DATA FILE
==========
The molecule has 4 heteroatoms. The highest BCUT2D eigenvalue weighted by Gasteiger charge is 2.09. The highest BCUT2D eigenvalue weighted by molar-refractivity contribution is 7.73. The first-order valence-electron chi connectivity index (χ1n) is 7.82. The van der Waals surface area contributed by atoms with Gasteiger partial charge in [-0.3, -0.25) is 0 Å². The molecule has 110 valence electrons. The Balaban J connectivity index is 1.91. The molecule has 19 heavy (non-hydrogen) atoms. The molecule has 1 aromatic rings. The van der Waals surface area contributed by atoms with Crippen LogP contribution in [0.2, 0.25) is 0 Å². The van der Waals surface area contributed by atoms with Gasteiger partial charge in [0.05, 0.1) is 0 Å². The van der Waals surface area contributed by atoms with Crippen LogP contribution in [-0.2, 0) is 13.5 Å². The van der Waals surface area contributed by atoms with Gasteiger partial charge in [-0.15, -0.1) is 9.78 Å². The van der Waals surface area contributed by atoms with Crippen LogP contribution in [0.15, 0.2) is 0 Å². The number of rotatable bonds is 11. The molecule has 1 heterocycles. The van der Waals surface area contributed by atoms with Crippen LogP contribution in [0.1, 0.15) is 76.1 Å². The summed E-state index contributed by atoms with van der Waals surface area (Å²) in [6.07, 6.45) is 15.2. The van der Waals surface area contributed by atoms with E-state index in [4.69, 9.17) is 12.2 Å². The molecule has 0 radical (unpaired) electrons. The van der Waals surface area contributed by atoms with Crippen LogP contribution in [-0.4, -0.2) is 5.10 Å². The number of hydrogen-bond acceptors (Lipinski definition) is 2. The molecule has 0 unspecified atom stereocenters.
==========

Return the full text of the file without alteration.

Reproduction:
The molecule has 4 heteroatoms. The highest BCUT2D eigenvalue weighted by Gasteiger charge is 2.09. The highest BCUT2D eigenvalue weighted by molar-refractivity contribution is 7.73. The first-order valence-electron chi connectivity index (χ1n) is 7.82. The van der Waals surface area contributed by atoms with Gasteiger partial charge in [-0.3, -0.25) is 0 Å². The molecule has 110 valence electrons. The Balaban J connectivity index is 1.91. The molecule has 19 heavy (non-hydrogen) atoms. The molecule has 1 aromatic rings. The van der Waals surface area contributed by atoms with Crippen LogP contribution in [0.2, 0.25) is 0 Å². The van der Waals surface area contributed by atoms with Gasteiger partial charge in [0.05, 0.1) is 0 Å². The van der Waals surface area contributed by atoms with Crippen LogP contribution in [-0.2, 0) is 13.5 Å². The van der Waals surface area contributed by atoms with Gasteiger partial charge in [-0.15, -0.1) is 9.78 Å². The van der Waals surface area contributed by atoms with Crippen LogP contribution in [0.15, 0.2) is 0 Å². The number of rotatable bonds is 11. The molecule has 1 heterocycles. The van der Waals surface area contributed by atoms with Crippen LogP contribution in [0.1, 0.15) is 76.1 Å². The summed E-state index contributed by atoms with van der Waals surface area (Å²) in [6.07, 6.45) is 15.2. The van der Waals surface area contributed by atoms with E-state index in [4.69, 9.17) is 12.2 Å². The molecule has 0 radical (unpaired) electrons. The van der Waals surface area contributed by atoms with Crippen LogP contribution in [-0.4, -0.2) is 5.10 Å². The number of hydrogen-bond acceptors (Lipinski definition) is 2. The molecule has 0 unspecified atom stereocenters.